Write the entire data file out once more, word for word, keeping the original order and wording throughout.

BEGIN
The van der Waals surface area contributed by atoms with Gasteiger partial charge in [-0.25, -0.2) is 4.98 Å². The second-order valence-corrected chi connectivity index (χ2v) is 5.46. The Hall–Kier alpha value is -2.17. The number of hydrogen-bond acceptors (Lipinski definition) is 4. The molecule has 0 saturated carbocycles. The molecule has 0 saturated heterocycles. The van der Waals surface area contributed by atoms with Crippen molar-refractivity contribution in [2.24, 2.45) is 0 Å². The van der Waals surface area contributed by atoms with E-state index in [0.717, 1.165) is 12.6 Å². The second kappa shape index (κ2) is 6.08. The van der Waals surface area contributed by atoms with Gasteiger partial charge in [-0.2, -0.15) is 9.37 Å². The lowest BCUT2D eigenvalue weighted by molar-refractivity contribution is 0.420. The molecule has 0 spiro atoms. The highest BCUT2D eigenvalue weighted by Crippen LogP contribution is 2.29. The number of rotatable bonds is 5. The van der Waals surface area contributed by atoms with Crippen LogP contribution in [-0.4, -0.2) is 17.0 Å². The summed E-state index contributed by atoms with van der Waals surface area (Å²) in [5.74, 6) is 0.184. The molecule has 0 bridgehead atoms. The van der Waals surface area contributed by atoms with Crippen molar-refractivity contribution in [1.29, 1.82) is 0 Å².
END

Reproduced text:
The van der Waals surface area contributed by atoms with Gasteiger partial charge in [-0.25, -0.2) is 4.98 Å². The second-order valence-corrected chi connectivity index (χ2v) is 5.46. The Hall–Kier alpha value is -2.17. The number of hydrogen-bond acceptors (Lipinski definition) is 4. The molecule has 0 saturated carbocycles. The molecule has 0 saturated heterocycles. The van der Waals surface area contributed by atoms with Crippen molar-refractivity contribution in [2.24, 2.45) is 0 Å². The van der Waals surface area contributed by atoms with E-state index in [0.717, 1.165) is 12.6 Å². The second kappa shape index (κ2) is 6.08. The van der Waals surface area contributed by atoms with Gasteiger partial charge in [-0.2, -0.15) is 9.37 Å². The lowest BCUT2D eigenvalue weighted by molar-refractivity contribution is 0.420. The molecule has 0 spiro atoms. The highest BCUT2D eigenvalue weighted by Crippen LogP contribution is 2.29. The number of rotatable bonds is 5. The van der Waals surface area contributed by atoms with Crippen LogP contribution in [-0.4, -0.2) is 17.0 Å². The summed E-state index contributed by atoms with van der Waals surface area (Å²) in [5.74, 6) is 0.184. The molecule has 0 bridgehead atoms. The van der Waals surface area contributed by atoms with Crippen molar-refractivity contribution in [1.29, 1.82) is 0 Å².